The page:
I kind of have a thing for post-apocalyptic/dystopian society-type stories, don’t I? Again, I was introduced to this book in my high school. At the time I first read it, I was appalled that women’s freedom could be taken away so easily. As a teenager privileged to live in Canada, I was blissfully unaware that this happens to women across the globe in today’s world. Now that I am grown, and a mother myself, I couldn’t imagine a greater horror than losing my child, followed by the loss of my personal freedom. This book is NOT comfortable subject matter, which is entirely the point. Again, it touches upon religious fanaticism and shows us how terrifying it can be when married with politics. Makes me thankful, every time I read it, for every damn good thing I have and the life I have to live it.
Last but not least… Jane Eyre by Charlotte Brontë (see Elena’s review here)
Orphaned into the household of her Aunt Reed at Gateshead, subject to the cruel regime at Lowood charity school, Jane Eyre nonetheless emerges unbroken in spirit and integrity. She takes up the post of governess at Thornfield, falls in love with Mr. Rochester, and discovers the impediment to their lawful marriage in a story that transcends melodrama to portray a woman’s passionate search for a wider and richer life than Victorian society traditionally allowed.
I know…predictable, right? So be it…I couldn’t NOT include it in my list of nostalgic reads. This was not an obligatory read for me, I picked it up after reading and devouring the complete works of Jane Austen. I did not think I would find Victorian-era heroines like I did in Austen’s books and I was pleasantly surprised by Charlotte Brontë. Especially considering the type of heroine I was exposed to in Wuthering Heights, by her sister Emily. Don’t pick up the pitchforks…I do not dislike Catherine…I just have issues with aspects of her character. Anyway…considering the time this book was written? Jane KICKS Victorian society ASS. I love her character. She is a perfect match for Mr. Rochester. He’s a force to be reckoned with, and man, does he make Jane work at remaining true to herself and keep from succumbing to his will. I admire her strength of character, and find her to be my ideal as a heroine. Now if only I could find a Mr. Rochester of my own…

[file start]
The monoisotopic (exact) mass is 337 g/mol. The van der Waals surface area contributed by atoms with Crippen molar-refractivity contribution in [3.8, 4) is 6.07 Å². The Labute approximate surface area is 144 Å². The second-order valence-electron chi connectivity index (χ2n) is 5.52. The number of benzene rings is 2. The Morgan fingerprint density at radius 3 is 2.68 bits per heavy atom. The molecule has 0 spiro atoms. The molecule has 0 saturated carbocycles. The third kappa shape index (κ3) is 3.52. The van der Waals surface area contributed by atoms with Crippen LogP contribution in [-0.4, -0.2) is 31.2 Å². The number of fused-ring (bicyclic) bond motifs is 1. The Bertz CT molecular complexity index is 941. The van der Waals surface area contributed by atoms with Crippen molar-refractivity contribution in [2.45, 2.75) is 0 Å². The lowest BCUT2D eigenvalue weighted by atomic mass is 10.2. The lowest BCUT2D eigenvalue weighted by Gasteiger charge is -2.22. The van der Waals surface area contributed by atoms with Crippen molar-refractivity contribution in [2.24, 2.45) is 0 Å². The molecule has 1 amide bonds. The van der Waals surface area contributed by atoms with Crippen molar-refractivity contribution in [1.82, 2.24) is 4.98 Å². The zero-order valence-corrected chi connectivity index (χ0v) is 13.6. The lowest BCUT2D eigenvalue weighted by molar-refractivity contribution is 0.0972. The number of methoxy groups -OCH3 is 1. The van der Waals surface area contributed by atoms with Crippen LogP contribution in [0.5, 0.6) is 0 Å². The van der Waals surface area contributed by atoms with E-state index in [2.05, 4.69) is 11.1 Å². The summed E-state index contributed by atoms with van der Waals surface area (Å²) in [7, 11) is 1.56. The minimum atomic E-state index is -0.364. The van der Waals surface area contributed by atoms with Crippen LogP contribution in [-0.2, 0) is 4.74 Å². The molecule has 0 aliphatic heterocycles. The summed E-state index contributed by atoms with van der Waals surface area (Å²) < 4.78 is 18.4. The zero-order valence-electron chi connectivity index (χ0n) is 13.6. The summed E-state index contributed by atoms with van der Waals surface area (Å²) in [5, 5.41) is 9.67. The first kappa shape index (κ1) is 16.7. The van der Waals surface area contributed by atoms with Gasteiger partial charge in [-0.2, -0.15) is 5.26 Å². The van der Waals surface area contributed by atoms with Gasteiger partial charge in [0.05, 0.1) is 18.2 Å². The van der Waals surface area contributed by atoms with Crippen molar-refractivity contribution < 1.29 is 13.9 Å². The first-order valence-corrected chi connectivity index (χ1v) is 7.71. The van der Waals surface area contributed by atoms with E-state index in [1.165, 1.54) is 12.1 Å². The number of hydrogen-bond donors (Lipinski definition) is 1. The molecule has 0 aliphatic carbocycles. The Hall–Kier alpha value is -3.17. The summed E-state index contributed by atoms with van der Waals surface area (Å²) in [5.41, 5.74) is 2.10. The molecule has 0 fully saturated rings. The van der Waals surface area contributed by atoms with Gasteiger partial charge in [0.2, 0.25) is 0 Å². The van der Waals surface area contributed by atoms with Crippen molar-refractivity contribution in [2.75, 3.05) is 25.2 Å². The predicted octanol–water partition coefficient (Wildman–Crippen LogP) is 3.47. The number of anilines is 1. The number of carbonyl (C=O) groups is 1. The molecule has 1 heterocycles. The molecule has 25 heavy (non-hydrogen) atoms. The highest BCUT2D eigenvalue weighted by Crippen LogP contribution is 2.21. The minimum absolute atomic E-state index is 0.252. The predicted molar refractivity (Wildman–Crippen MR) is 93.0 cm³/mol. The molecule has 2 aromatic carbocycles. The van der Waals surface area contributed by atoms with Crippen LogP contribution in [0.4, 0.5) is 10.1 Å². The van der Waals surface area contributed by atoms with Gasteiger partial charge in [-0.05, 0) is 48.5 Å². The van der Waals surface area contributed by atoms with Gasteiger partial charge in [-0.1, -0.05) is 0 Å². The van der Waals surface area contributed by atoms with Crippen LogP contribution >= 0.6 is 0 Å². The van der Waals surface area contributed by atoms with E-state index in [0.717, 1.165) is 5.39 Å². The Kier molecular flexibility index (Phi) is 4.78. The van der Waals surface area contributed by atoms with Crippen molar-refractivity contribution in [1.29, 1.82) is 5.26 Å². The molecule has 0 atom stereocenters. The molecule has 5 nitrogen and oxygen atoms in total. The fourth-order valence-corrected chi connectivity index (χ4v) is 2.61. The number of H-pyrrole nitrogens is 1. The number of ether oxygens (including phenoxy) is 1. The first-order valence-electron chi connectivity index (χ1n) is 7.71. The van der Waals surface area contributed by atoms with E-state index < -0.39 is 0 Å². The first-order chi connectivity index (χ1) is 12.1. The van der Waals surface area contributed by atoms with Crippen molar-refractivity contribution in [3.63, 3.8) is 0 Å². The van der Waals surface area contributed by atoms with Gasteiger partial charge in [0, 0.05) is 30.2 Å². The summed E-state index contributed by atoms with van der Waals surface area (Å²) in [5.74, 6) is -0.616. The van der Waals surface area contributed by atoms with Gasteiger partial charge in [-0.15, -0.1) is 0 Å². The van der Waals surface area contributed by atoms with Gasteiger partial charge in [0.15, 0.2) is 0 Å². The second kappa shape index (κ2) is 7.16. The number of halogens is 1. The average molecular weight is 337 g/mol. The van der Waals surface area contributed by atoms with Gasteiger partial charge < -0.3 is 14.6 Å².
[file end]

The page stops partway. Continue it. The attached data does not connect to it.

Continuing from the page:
Before I go, just a few honourable mentions in my list of nostalgic reads…
It and The Shining by Stephen King
Romeo and Juliet by William Shakespeare (I could go on, but I think I’ll save that for a separate post)
The Fionavar Tapestry Trilogy by Guy Gavriel Kay (The Summer Tree, The Wandering Fire, The Darkest Road)
Jane Austen of course…notably Pride and Prejudice, Persuasion and Sense and Sensibility.
Lord of the Rings and The Hobbit by J.R.R. Tolkien
New books/series that have become part of my future nostalgic reads…
The Black Dagger Brotherhood series by J.R. Ward
Harry Potter series by J.K. Rowling
Twilight series by Stephenie Meyer
Now lets hear what your nostalgic reads are?